Last updated: Aug-03-2022
Attachinary is an attachment management library for Ruby on Rails that can help to simplify attachment management in your application's model, including:
- Non-intrusive integration with ActiveRecord and Mongoid model. You no longer need to maintain DB columns in your model entities for referencing uploaded images.
- Easy to switch between a single image and multiple images for a model entity.
- Simple integration through Rails modern Asset Pipeline.
- Uses Cloudinary for uploading files to the cloud, transforming images and delivering files through a fast CDN.
- Built-in integration with Cloudinary's jQuery-based direct upload from the browser, including progress indication and image preview.
After installing and setting up the Attachinary gem, you can add any attachment attribute to your model class. The following code shows a User model entity:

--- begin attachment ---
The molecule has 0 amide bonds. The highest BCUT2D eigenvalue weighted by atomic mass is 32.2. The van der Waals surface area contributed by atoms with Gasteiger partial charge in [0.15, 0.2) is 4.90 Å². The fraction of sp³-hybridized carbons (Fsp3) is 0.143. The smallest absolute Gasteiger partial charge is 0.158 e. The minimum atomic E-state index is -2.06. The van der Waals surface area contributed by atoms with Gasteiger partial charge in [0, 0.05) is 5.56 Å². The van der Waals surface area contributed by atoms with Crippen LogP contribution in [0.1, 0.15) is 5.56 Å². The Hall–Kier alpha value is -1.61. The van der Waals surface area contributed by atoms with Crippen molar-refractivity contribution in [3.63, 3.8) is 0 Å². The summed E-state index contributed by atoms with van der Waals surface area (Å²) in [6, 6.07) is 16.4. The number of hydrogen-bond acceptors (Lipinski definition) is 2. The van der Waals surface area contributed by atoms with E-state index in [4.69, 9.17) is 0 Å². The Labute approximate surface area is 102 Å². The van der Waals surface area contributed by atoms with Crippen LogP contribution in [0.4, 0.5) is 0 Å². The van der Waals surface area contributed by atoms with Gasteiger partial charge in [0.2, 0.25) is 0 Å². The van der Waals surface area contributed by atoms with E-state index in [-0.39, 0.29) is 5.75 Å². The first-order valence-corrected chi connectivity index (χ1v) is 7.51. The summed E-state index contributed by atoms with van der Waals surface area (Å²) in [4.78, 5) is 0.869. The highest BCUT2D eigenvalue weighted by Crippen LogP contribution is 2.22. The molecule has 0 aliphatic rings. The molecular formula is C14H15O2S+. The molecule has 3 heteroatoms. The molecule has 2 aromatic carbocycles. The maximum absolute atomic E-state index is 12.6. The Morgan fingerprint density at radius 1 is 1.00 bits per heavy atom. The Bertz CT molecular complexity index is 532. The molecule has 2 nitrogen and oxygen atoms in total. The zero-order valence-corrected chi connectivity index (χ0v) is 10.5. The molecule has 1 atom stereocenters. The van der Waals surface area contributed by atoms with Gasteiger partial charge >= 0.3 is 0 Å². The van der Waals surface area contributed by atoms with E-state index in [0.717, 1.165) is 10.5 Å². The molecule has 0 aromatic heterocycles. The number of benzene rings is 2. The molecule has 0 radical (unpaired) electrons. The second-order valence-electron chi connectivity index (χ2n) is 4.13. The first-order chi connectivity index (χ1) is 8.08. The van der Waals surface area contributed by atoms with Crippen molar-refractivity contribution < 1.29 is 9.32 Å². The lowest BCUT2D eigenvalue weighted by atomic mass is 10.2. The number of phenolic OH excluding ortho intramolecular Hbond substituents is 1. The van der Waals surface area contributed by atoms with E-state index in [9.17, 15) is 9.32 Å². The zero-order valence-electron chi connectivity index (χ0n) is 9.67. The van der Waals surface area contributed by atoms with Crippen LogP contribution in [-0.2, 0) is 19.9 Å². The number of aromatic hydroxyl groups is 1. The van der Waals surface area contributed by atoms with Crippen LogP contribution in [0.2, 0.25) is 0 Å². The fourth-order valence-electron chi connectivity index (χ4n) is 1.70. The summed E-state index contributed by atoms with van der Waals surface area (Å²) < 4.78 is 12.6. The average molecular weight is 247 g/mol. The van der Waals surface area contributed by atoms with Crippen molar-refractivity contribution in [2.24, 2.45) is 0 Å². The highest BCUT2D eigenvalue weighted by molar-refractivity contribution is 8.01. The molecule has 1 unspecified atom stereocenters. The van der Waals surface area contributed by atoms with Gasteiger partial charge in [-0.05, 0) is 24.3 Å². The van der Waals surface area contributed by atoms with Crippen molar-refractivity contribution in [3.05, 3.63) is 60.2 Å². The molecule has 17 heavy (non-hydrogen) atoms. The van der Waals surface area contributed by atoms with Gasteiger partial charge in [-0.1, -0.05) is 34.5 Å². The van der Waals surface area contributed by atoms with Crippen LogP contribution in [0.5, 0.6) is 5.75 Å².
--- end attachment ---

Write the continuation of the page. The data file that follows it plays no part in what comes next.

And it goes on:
has_attachments methods were used to define a User that can have a single 'avatar' and up to 3 'photo' attachments. That's it, no additional migrations or code changes are required.
Uploading assets to Cloudinary is also quite simple with Attachinary. The following HAML view code shows how to create an upload form. The
attachinary_file_field_tag view helper method is responsible for all the magic. When this form is submitted, all images will be automatically uploaded to the cloud directly from your website visitor's browser. Multiple photos can be uploaded from this same form and the identifiers of the uploaded images will be automatically stored in your model.
Model management in your controller is the same as always:
You can display uploaded images, generate thumbnails and apply image transformations by using Cloudinary's
cl_image_tag. Here's an example of a view code that displays a 80x100 face detection based thumbnail of the user's avatar and a 70x50 rounded corner version of all uploaded photos:
Using Attachinary allows you to dynamically apply any image transformation supported by Cloudinary. All transformed images are generated on the fly in the cloud and are then cached and delivered through a fast CDN.